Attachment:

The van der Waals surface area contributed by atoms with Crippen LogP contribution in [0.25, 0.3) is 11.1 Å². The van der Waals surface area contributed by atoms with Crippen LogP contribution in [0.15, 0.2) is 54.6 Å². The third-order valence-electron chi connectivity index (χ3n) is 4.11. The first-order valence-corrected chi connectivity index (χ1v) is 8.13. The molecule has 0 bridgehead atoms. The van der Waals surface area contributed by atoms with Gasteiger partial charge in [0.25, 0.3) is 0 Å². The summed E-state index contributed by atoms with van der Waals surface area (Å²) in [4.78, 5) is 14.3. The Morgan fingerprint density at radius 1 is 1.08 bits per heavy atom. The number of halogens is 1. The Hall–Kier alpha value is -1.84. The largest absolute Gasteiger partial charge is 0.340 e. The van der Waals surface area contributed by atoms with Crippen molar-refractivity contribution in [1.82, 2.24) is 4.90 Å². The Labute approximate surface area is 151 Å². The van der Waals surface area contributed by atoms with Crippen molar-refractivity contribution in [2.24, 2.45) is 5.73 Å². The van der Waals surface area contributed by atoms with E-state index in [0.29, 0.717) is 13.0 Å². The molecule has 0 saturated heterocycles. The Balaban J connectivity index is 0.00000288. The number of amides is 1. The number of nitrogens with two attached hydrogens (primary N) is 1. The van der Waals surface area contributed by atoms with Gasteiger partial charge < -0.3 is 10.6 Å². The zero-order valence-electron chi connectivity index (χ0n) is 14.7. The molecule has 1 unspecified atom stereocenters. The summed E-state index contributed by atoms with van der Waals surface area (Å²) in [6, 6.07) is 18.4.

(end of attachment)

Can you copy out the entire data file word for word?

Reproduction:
The van der Waals surface area contributed by atoms with Crippen LogP contribution in [0.25, 0.3) is 11.1 Å². The van der Waals surface area contributed by atoms with Crippen LogP contribution in [0.15, 0.2) is 54.6 Å². The third-order valence-electron chi connectivity index (χ3n) is 4.11. The first-order valence-corrected chi connectivity index (χ1v) is 8.13. The molecule has 0 bridgehead atoms. The van der Waals surface area contributed by atoms with Gasteiger partial charge in [0.25, 0.3) is 0 Å². The summed E-state index contributed by atoms with van der Waals surface area (Å²) in [4.78, 5) is 14.3. The Morgan fingerprint density at radius 1 is 1.08 bits per heavy atom. The number of halogens is 1. The Hall–Kier alpha value is -1.84. The largest absolute Gasteiger partial charge is 0.340 e. The van der Waals surface area contributed by atoms with Crippen molar-refractivity contribution in [1.82, 2.24) is 4.90 Å². The Labute approximate surface area is 151 Å². The van der Waals surface area contributed by atoms with Crippen molar-refractivity contribution in [2.24, 2.45) is 5.73 Å². The van der Waals surface area contributed by atoms with E-state index in [0.29, 0.717) is 13.0 Å². The molecule has 0 saturated heterocycles. The Balaban J connectivity index is 0.00000288. The number of amides is 1. The number of nitrogens with two attached hydrogens (primary N) is 1. The van der Waals surface area contributed by atoms with Gasteiger partial charge < -0.3 is 10.6 Å². The zero-order valence-electron chi connectivity index (χ0n) is 14.7. The molecule has 1 unspecified atom stereocenters. The summed E-state index contributed by atoms with van der Waals surface area (Å²) in [6, 6.07) is 18.4.